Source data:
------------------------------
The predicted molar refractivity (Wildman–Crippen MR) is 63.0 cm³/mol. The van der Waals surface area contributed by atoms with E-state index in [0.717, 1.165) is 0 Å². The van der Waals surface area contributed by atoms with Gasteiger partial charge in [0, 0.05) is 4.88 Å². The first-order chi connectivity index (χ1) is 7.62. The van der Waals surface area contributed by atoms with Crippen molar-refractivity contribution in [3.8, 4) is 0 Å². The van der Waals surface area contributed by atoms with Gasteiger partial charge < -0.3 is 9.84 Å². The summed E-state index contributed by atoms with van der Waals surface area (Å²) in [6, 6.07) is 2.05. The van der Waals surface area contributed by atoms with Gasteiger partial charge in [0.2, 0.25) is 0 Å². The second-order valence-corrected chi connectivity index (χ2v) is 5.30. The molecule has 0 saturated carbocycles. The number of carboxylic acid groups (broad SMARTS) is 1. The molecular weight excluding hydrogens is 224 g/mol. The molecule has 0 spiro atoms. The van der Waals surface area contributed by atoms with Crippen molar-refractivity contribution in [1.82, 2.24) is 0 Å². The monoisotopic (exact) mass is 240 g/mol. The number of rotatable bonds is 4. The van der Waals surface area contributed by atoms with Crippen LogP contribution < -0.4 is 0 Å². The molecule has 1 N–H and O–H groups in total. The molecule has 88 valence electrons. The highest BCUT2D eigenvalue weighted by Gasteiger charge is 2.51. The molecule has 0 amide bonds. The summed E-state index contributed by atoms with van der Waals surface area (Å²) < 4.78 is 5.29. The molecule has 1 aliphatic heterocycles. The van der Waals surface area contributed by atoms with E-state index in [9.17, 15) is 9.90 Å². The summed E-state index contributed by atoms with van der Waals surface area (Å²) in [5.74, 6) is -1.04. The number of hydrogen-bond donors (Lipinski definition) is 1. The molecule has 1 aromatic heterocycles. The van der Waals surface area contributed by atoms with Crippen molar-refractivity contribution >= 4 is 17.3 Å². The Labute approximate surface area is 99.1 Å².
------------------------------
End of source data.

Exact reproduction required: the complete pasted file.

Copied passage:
The predicted molar refractivity (Wildman–Crippen MR) is 63.0 cm³/mol. The van der Waals surface area contributed by atoms with E-state index in [0.717, 1.165) is 0 Å². The van der Waals surface area contributed by atoms with Gasteiger partial charge in [0, 0.05) is 4.88 Å². The first-order chi connectivity index (χ1) is 7.62. The van der Waals surface area contributed by atoms with Crippen molar-refractivity contribution in [3.8, 4) is 0 Å². The van der Waals surface area contributed by atoms with Gasteiger partial charge < -0.3 is 9.84 Å². The summed E-state index contributed by atoms with van der Waals surface area (Å²) in [6, 6.07) is 2.05. The van der Waals surface area contributed by atoms with Gasteiger partial charge in [0.2, 0.25) is 0 Å². The second-order valence-corrected chi connectivity index (χ2v) is 5.30. The molecule has 0 saturated carbocycles. The number of carboxylic acid groups (broad SMARTS) is 1. The molecular weight excluding hydrogens is 224 g/mol. The molecule has 0 spiro atoms. The van der Waals surface area contributed by atoms with Crippen molar-refractivity contribution in [1.82, 2.24) is 0 Å². The monoisotopic (exact) mass is 240 g/mol. The number of rotatable bonds is 4. The van der Waals surface area contributed by atoms with Crippen LogP contribution < -0.4 is 0 Å². The molecule has 1 N–H and O–H groups in total. The molecule has 88 valence electrons. The highest BCUT2D eigenvalue weighted by Gasteiger charge is 2.51. The molecule has 0 amide bonds. The summed E-state index contributed by atoms with van der Waals surface area (Å²) < 4.78 is 5.29. The molecule has 1 aliphatic heterocycles. The van der Waals surface area contributed by atoms with E-state index in [9.17, 15) is 9.90 Å². The summed E-state index contributed by atoms with van der Waals surface area (Å²) in [5.74, 6) is -1.04. The number of hydrogen-bond donors (Lipinski definition) is 1. The molecule has 1 aromatic heterocycles. The van der Waals surface area contributed by atoms with Crippen molar-refractivity contribution >= 4 is 17.3 Å². The Labute approximate surface area is 99.1 Å².